Blog: Bears Galore! Three Bears and 0·935 Silver
Date: Revised 2 December 2020Copyright © David Boettcher 2006 - 2021 all rights reserved.
I make additions and corrections to this web site frequently, but because they are buried somewhere on one of the pages the changes are not very noticeable, so I decided to create this blog section to highlight new material. Here below you will find part of one of the pages that I have either changed or added to significantly.
This section is from my page about Swiss hallmarking that can be found at Swiss Hallmarks.
I have long wondered why in December 1887 the Swiss adopted a standard of 0·935 for sterling silver watch cases. I theorised that this might have been because the British standard mark of sterling silver, the lion passant, didn't reveal the percentage of fine silver; there was no British “0·925” mark at the time. A Swiss clerk tasked with the job of writing the new law might have been unsure of the fineness of sterling and therefore had a piece of British hallmarked sterling silver analysed. British silversmiths used silver of fineness above the sterling standard in order to make certain that the work will pass assay even if the assay is not perfectly accurate. Because of this, when tested in Switzerland a sterling silver item marked with the lion passant could well have assayed at 0·935.
However, I discovered that the true explanation is that the Swiss hallmarking law of 1880 allowed certain tolerances on the assay results. An error limit on the Swiss assay of 5 thousand parts or 0·5% for silver was permitted, which meant that a watch case that assayed at 0·005 below standard could legally be hallmarked in Switzerland. The Swiss higher standard at the time was 0·875, so a watch case that assayed at 0·870 could legally be hallmarked with a bear as if it were actually 0·875. British law did not allow any tolerance, so a case that assayed under standard in this way would not be legal in Britain.
To assay an item, small amounts of material are scraped from it in a process called “drawing”. These drawings are very small in order not to damage the item excessively. The drawings are weighed and the alloying elements removed, traditionally by cuppelation, leaving only the pure gold or silver behind, which is weighed. The difference in the two weights gives the fineness; e.g. a sample of silver that weighed 1 unit before and 0·925 units afterwards was 92.5% pure silver, sterling fineness. To achieve an accuracy better than 5% in an industrial measurement is difficult and although very skilled assayers could achieve better than this, perfect accuracy is impossible.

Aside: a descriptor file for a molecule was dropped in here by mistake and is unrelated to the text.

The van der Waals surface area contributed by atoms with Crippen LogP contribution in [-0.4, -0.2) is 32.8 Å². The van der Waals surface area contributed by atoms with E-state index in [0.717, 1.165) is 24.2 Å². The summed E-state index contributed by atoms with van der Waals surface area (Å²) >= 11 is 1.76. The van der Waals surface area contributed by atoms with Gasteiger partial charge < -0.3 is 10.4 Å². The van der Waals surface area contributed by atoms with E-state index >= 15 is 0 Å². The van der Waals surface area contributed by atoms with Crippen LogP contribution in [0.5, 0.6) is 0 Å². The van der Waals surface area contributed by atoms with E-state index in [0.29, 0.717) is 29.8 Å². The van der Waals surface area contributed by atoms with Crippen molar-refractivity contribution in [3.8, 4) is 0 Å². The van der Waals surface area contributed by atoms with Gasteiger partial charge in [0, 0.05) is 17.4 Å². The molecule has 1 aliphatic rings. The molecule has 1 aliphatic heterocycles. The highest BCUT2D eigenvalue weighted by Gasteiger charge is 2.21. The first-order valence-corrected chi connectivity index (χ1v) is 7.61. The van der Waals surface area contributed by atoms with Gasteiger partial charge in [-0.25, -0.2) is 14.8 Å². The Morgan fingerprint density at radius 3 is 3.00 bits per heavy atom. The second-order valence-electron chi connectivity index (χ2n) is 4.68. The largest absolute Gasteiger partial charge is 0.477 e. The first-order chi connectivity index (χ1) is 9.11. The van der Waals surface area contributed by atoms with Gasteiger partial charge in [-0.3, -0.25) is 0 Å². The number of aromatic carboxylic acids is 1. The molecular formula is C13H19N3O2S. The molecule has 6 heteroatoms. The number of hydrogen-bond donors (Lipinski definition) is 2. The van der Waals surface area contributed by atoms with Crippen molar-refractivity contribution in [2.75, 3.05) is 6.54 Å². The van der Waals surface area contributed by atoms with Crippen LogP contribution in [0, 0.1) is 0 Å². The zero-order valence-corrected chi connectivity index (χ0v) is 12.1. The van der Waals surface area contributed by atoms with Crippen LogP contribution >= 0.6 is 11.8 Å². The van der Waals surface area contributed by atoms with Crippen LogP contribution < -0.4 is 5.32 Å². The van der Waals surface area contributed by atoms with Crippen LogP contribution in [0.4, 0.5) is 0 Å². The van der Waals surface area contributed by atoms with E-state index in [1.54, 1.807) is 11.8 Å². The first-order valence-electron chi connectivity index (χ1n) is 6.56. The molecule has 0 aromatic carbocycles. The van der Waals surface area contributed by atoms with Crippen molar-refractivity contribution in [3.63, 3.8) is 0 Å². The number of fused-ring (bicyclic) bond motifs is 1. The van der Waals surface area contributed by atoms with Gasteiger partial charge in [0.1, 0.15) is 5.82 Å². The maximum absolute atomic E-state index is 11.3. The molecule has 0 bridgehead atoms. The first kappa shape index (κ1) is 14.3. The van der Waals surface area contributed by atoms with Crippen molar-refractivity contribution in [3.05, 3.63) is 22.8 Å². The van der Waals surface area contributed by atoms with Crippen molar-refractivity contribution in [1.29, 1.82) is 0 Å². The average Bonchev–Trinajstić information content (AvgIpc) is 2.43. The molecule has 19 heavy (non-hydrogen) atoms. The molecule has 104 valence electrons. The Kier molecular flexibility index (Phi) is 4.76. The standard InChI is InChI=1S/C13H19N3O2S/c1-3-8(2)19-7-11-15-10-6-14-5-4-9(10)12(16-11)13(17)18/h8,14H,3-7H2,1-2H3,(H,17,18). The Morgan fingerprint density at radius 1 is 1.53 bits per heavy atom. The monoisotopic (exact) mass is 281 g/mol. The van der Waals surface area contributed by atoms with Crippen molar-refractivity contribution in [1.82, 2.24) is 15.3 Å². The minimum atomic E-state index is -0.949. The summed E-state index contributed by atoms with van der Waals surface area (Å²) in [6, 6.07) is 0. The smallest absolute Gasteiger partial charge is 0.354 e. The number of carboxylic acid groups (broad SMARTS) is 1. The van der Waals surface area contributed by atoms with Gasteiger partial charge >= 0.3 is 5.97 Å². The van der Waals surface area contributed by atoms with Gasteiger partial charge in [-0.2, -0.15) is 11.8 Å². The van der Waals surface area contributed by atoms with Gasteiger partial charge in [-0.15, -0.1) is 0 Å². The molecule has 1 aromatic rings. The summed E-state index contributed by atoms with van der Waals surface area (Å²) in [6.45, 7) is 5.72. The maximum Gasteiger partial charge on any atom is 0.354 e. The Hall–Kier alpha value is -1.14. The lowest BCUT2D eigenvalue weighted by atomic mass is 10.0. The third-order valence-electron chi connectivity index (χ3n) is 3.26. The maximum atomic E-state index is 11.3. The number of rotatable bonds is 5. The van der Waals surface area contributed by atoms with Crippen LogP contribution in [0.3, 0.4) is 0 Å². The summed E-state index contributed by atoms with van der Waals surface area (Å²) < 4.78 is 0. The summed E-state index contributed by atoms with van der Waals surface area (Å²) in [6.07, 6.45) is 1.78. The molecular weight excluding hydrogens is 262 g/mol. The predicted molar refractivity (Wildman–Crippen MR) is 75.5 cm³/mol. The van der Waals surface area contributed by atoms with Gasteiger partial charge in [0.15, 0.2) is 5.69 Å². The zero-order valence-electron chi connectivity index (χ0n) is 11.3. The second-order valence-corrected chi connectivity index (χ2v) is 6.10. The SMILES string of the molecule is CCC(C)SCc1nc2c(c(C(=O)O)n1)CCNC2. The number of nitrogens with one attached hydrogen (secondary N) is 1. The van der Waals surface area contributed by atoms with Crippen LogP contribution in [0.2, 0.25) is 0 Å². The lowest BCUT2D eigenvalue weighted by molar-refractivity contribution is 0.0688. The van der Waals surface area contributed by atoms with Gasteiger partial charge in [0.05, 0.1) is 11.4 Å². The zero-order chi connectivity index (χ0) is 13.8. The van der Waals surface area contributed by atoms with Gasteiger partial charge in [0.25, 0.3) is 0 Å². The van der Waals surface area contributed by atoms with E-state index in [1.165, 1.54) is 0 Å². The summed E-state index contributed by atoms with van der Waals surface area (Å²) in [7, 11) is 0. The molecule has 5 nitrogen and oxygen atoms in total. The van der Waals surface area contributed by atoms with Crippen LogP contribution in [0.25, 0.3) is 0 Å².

At one time a tolerance, sometimes called “remedy”, was allowed on some English coins to allow for inaccuracies in the assay process, but this was phased out in later legislation. However, sterling silver always had to be at least 11oz 2dwt fine (at least 0·925 or 92.5% fine silver). Consequently, in Britain silversmiths used silver sufficiently above standard to make sure it would pass assay. In some other countries a tolerance was allowed. A tolerance of 0·005 requires an accuracy of 0·5% on the assay measurement, which is still very difficult to achieve in practice.
The Swiss standard of 0·935 was set to be sure that silver which was hallmarked as such in Switzerland, which might have actually assayed as 0·930, would also pass assay in Britain as sterling, allowing for any slight inaccuracy in the assay there too. That is, if the Swiss assay was completely accurate and a watch case was really 0·930, but the British assay result was under the true value by -0·005, the resulting measured fineness of 0·925 would still be legal as sterling fineness silver.
If you have any questions or comments, please don't hesitate to contact me via my Contact Me page.